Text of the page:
Very glad to be able to say I have finished a new book! It’s another short story collection*, and it’s happened a little sooner than I expected, and still doesn’t quite feel real. But I think I’ve managed to get the lid on this crate of monsters at last.
I’m working on something else as well, of course, but it’s pleasant to take a little time out right now, to go through submissions and administrivia and attend to this oft-neglected blog. I know that I have to do something productive with the yawn of time that appears just after I finish something because otherwise I will start projects, volunteer for things, pitch time-consuming essay ideas to people, or worse, get involved in furious/hilarious discussions online. There are always plenty of those around. This loose energy is mostly an ephemeral high, but if you were thinking of asking me to write something for you, now’s a /really/ good time to pounce.
It’s been a lot of fun to spend much of the last three years thinking about monsters, and now I’m looking forward to letting myself write without that tendency. I won’t say constraint, because it hasn’t really felt that way, more of a magnetism around a certain subject, a leaning towards the ideas of estrangement and violence. I will probably always write about these subjects in various ways. I was recently asked about themes in an interview, and I had to answer that I can’t choose my preoccupations, just whether or not I pursue them. I sometimes wonder if certain questions are fixed in all of us at an early age and we’re forced to go on trying to make sense of them, and if so, why I couldn’t have been imprinted upon in this way by ice-cream, or baby pandas, or something a bit more delightful. Oh well.
I am still discovering it’s with the short story form that I find the most joy (file under stupiphany), even when the work is dark. It doesn’t really matter how many corpses show up; even the corpses can be playful. If only novels would leave me alone I’d be much happier I think. I will try to remember this next time one comes knocking. It’s very hard to get rid of them once you let them into your apartment.
The other thing I’ve noticed in the last month is how Australia has remained central to my imagination. I haven’t been home for over a year but the landscapes and the voices and the troubles and the smells of the place have persisted through this collection in a way that I didn’t really notice until I started putting it all together. It has worked this way before; I seem to become more interested in writing about places when I have left them. There’s that old overlap between imagination and memory again. Something special about fiction, the way it makes you think at a slight remove but conjures up secret intimacies. Images repeat themselves without my noticing: flocks of parrots, high among the things I miss, make a few passes. Reading over these stories has given me little waves of homesickness, mostly for Adelaide – things like riding my bike down the Torrens to the beach or dashing to Central Market for an emergency piroshki. I realise it’s a bit lame to miss Chinatown when you live in China. I’ve also been missing Yaddo, where I somehow wrote about a third of this book. What a dream that was.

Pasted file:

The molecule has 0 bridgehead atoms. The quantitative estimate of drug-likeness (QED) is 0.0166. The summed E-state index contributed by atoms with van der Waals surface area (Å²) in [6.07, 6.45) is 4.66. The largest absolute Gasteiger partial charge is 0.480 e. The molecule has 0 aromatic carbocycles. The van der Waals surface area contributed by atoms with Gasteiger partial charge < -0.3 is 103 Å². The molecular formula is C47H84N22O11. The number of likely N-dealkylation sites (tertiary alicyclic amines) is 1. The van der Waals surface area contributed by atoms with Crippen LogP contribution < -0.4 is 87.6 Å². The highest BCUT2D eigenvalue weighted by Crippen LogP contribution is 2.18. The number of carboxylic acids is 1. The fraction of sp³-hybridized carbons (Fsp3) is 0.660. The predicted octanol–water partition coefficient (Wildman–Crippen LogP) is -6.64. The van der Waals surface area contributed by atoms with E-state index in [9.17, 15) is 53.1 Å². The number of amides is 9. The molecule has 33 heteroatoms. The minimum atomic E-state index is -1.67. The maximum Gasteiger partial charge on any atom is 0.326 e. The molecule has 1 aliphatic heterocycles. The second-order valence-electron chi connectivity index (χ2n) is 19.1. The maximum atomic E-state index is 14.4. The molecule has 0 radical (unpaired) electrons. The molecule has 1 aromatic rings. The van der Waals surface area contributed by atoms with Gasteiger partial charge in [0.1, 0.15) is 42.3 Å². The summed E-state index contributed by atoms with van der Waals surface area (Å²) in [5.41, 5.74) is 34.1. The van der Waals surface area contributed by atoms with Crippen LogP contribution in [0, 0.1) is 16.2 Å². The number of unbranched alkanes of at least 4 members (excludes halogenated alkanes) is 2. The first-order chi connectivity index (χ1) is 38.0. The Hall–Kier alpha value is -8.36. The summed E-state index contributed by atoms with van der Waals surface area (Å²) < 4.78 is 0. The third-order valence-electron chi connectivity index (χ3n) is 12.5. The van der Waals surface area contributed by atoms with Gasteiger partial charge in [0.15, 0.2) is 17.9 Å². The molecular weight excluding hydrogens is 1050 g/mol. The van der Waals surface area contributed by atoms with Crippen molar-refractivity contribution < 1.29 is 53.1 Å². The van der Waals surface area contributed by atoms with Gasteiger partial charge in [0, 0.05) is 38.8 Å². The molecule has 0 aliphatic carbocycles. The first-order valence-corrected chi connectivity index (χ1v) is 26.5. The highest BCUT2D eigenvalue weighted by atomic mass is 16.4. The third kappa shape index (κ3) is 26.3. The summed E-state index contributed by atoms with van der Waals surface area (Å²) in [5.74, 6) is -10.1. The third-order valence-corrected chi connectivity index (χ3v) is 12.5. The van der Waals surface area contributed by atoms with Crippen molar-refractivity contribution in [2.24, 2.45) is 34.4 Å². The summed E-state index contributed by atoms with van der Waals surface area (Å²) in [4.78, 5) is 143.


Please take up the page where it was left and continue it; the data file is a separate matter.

Unfortunately for me, writing the stories is the easy part. Now I have to throw spores out into the universe until something germinates. This usually involves a lot of waiting, which I am not good at (hence the multitasking). But I am trying to be calm about it, and humble, and all ‘yeah whatevs nbd.’ Because after this worst & most terrible part, there’s another really good bit to look forward to, where it pops up out of the dirt and I get to hold it in my hands. Hopefully you do too.
I made gingerbread biscuits yesterday to protect myself from manically over-committing to things. Baking is excellent winter therapy for Beijing’s housebound days, and at the very least it makes the apartment smell good. The air quality has been great recently, beautiful blue skies, but also freezing and windy, so every time I go out for a ride under aforesaid skies I end up very stiff and certain that if someone hit me with a hammer I’d shatter like a cartoon. The gym is closed for renovations so I haven’t had a chance to swim, not that it’s that tempting when it’s -15 degrees out. Yesterday the smog wandered back in with a vengeance. I’ve almost missed it, the way it obscures the light; Beijing feels not quite right without it. But this country is making huge progress on renewables (simultaneously asphyxiating the Australian coal industry, hurrah); China has woken up to the problem and is taking steps to change. Toxic air won’t always be normal. There’s another odd thing to feel nostalgic about.
Maybe it’s not nostalgia but a good old winter yearn. The days are getting longer and spring festival decorations are going up everywhere, with cute toy monkeys appearing in all the shops and monkey king gifs appearing on WeChat. This should probably be the year I try to read Journey to the West but for now I’m just looking forward to a bit more contemporary fiction (suggestions welcome). We’re going to spend the break in the city this year and for a change I can’t wait to stay home. It’s all too easy to disengage from Beijing in the winter, and while some hermit time can be good for writing, there’s also a lot to be said for running around letting off fireworks in the street…
Speaking of fireworks, shout out to the amazing Mary Anne Butler who took home the Victorian Prize for Literature yesterday – she’s a huge talent and a very hardworking writer and I’m so happy to see her getting more recognition down south.
*Yes it’s got a name but I’m not ready